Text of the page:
clock menu more-arrow no yes

Filed under:

Improved Texas defense locks down Iowa State

New, comments

The ‘Horns turned in the best performance of the Big 12 season in terms of scoring defense.

Iowa State v Texas Photo by Cooper Neill/Getty Images

Six points allowed. A scoreless second half.

After giving up 144 points in the previous three games, the Texas Longhorns made significant progress against the Iowa State Cyclones on Saturday evening in the team’s return to Darrell K Royal-Texas Memorial Stadium.

In all, the ‘Horns turned in a season-best performance in points allowed, rushing yards allowed, sacks, and tackles for loss.

And though the total yardage allowed eventually surpassed the season’s high point in the win against UTEP, 73 of the 280 yards by Iowa State came on the final drive, which featured numerous back ups on the field for Texas.

“As a defense, we took it upon ourselves to go out and step up and help the offense when they needed it,” said junior Fox end Naashon Hughes. “We just went out there and played with a chip on our shoulders. We’ve been focusing on getting to the quarterback and finishing our rushes. We just didn’t want to leave anything on the table.”

Listed as the third-string Fox end for several weeks after failing to show much production behind the line of scrimmage in the primary playmaking position for the Texas defense, Hughes responded with his best pass-rushing performance as a Longhorn.

Coming in to the game, Hughes had recorded only eight total tackles and one tackle for loss in 2016, but finally lived up to the offseason hype about his improved ability to get to the quarterback with 2.5 sacks and four overall tackles.

Numerous other players chipped in to contribute a total of 52 lost yards for the Cyclones offense — six players recorded at least one sack and 11 players recorded at least a half tackles for loss.

Leading the way was sophomore defensive tackle Chris Nelson, who has unexpectedly emerged as the most productive player at the position this season for head coach Charlie Strong’s defense. Against Iowa State, the Florida native led the team with seven tackles, five of which were solo. He also had 2.5 tackles for loss, 1.5 sacks, and forced a key fumble.

Freshman linebacker Jeffrey McCulloch also had an impactful performance in his first extended playing time, flying around the field to record four solo tackles and a sack. With his emergence, it’s possible that he could continue to take playing time from sophomore Malik Jefferson, who did record a half sack and 1.5 tackles for loss, but still failed to finish on several plays.

Another freshman also flashed for the first time on defense — linebacker Erick Fowler recorded a tackle for loss late in the game, while freshman defensive lineman Jordan Elliott added a half tackle for loss himself.

And while Iowa State is a 1-5 football team that began the season with a loss to FCS opponent Northern Iowa, understanding the Texas defensive performance requires putting the game in the context of recent performances by first-year head coach Matt Campbell’s team and other Big 12 games overall.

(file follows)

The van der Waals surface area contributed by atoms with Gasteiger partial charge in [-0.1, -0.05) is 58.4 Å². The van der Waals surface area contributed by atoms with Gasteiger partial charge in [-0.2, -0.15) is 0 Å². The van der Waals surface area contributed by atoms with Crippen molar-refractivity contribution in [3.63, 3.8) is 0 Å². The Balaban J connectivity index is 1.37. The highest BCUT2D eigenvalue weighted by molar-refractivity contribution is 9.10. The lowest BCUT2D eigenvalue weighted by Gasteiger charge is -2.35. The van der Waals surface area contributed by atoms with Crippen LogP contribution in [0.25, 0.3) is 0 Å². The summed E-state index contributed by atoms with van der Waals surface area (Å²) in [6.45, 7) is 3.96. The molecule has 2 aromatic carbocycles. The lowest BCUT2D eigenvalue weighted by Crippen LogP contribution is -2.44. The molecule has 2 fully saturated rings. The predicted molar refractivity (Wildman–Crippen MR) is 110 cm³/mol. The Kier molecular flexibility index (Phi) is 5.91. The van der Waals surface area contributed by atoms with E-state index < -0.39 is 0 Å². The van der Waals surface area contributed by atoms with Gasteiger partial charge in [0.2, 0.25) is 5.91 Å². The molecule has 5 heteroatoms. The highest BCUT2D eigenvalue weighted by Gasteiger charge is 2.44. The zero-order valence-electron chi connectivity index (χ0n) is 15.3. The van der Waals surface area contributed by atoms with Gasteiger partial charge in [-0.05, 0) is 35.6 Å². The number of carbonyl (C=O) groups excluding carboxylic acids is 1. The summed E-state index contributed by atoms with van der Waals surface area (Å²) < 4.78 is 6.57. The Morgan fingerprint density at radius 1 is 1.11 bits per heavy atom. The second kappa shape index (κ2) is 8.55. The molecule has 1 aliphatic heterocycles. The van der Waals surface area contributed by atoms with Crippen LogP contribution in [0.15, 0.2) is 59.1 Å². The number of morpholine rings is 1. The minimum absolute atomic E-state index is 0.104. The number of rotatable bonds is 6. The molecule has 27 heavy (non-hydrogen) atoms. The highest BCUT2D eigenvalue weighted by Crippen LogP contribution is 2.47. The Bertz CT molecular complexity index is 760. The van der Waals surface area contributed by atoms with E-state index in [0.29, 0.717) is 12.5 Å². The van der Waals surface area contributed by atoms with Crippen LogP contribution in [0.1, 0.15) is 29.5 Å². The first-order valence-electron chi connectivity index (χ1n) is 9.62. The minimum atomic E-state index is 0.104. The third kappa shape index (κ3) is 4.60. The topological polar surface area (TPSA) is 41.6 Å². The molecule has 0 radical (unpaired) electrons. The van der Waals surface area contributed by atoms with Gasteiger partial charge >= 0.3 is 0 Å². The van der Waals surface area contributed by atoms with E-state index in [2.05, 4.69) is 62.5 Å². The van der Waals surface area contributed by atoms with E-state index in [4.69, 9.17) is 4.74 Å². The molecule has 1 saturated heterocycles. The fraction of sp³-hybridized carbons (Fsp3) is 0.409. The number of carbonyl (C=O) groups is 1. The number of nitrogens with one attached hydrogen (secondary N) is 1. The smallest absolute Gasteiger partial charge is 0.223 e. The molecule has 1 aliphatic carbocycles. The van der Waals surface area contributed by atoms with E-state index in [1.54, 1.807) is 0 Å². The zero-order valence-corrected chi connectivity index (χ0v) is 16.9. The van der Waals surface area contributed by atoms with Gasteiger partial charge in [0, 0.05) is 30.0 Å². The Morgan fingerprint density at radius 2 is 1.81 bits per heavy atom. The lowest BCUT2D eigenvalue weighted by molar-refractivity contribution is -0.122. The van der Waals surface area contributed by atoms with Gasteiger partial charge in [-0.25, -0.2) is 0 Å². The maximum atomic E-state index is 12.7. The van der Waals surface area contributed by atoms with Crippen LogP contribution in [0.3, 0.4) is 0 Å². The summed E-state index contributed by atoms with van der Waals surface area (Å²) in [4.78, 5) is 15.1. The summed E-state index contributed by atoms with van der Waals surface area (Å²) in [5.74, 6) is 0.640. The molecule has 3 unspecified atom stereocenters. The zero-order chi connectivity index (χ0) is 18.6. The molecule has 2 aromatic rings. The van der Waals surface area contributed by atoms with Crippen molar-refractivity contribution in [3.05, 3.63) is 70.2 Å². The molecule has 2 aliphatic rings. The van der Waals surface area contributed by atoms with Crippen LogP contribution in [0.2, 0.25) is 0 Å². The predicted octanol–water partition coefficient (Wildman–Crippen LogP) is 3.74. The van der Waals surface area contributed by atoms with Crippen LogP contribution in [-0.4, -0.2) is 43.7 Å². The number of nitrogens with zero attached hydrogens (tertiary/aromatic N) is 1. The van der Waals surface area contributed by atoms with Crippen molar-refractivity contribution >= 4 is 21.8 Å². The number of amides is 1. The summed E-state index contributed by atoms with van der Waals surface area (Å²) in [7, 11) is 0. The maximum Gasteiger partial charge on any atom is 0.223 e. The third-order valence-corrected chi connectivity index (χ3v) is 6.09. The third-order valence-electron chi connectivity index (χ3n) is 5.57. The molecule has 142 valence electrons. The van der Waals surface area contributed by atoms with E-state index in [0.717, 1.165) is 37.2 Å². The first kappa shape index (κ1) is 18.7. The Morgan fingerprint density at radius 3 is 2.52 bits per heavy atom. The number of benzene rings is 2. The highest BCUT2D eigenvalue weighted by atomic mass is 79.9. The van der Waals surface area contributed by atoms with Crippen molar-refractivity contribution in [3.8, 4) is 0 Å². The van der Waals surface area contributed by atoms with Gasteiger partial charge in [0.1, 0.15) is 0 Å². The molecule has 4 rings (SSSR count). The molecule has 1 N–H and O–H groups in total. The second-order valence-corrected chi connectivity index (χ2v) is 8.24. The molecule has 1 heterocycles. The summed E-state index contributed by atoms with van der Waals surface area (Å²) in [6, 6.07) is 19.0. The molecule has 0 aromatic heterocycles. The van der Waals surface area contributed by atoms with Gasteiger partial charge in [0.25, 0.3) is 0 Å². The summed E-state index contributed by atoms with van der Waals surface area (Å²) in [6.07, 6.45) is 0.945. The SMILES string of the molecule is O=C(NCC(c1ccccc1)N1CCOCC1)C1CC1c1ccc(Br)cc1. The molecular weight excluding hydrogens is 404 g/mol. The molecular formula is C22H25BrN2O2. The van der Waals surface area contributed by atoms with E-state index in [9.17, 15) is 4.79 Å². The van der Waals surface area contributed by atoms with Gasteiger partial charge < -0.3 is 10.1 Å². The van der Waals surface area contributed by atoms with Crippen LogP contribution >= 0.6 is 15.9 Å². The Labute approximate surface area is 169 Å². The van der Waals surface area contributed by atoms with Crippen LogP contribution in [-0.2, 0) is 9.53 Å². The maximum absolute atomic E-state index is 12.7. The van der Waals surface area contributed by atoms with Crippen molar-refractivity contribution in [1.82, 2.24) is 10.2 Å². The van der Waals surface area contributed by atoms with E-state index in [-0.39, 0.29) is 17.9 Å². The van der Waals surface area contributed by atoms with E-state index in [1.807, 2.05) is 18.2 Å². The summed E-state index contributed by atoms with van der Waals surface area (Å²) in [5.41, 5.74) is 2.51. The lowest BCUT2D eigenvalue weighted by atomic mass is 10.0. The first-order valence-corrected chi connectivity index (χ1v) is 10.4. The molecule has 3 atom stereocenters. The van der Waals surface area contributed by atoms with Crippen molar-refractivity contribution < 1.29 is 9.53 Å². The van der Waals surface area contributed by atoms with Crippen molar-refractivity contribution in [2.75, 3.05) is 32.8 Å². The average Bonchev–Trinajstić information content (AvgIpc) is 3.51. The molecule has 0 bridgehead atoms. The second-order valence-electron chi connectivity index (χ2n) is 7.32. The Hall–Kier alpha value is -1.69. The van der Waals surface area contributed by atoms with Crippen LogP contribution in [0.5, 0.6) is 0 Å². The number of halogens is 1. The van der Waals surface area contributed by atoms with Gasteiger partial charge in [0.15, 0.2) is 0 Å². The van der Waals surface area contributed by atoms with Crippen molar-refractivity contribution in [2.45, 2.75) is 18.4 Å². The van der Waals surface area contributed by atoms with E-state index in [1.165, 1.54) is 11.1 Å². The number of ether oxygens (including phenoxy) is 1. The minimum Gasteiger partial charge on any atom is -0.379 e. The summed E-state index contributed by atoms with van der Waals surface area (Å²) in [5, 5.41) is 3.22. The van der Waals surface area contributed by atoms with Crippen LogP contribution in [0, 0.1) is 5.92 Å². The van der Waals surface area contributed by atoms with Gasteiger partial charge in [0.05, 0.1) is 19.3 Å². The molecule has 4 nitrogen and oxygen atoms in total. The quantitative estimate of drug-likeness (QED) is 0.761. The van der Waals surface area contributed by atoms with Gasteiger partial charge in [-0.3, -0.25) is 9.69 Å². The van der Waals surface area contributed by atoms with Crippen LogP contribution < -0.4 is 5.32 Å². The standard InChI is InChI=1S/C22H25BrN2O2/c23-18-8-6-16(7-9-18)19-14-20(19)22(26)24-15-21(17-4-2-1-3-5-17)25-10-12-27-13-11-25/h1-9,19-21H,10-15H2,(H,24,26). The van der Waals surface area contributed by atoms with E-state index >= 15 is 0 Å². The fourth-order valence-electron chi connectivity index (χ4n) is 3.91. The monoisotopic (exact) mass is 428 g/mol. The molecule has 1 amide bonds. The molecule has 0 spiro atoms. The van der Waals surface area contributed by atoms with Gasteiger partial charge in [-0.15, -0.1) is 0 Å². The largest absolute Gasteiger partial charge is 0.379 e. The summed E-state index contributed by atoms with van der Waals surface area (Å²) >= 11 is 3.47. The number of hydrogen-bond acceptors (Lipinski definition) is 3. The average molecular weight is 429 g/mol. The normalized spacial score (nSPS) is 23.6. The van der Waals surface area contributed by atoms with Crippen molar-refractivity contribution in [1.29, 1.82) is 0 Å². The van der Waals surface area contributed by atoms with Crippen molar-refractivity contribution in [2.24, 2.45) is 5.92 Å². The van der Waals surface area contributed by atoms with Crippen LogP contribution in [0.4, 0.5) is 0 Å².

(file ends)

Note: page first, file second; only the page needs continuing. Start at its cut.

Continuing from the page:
In the last three games, the Cyclones were averaging 39 points per game and 472 total yards, scoring 16 touchdowns over that stretch. The ‘Horns held the visitors 33 points under that scoring average, nearly 200 yards under the total yardage average, and didn’t allow a single touchdown.

Those six points by Iowa State were the fewest in a Big 12 match up this season.

“Personally, they beat us 24-0 last year, so we just had to return the favor,” Hughes said. “As a defense, we’ve been kind of bad these past couple of games. We wanted to go out there and prove we can still play football and still play Texas defense.”

The defensive line certainly helped out a reeling secondary, which found some success by inserting sophomore cornerback John Bonney in to the starting lineup. As usual, there were some rough moments from Bonney with his footwork and quickness, but he finished second on the team in tackles with six and didn’t give up any long touchdown passes over his head as a result of busted coverages.

In fact, there weren’t any horrific busted coverages for the first time since going against a downright awful Miners passing attack, perhaps aided by better communicated enabled by the defensive backs wearing play cards on their wrists.

Benching struggling cornerbacks Davante Davis and Holton Hill made a difference as well — neither one played until late in the game, as Strong sent them a clear message about their past performances.

As a result, the two Iowa State quarterbacks combined to complete only 55.9 percent of their passes on the day for 5.4 yards per attempt. In the previous three games, opponents had completed 68.7 percent of their passes at 11.9 yards per attempt. That stretch also included 10 passing touchdowns allowed by the porous Longhorns secondary.

In a blowout loss to Oklahoma on Saturday, the next Texas opponent, Kansas State, largely struggled to take advantage of a vulnerable Sooners secondary in managing only one touchdown pass and 6.1 yards per attempt.

The Wildcats rank dead last in the Big 12 in passing yards per game, yards per attempt, touchdown passes, and completion percentage.

Like last season, the next weekend’s match up in Manhattan will represent a tremendous opportunity for the Longhorns secondary to continue showing improvement.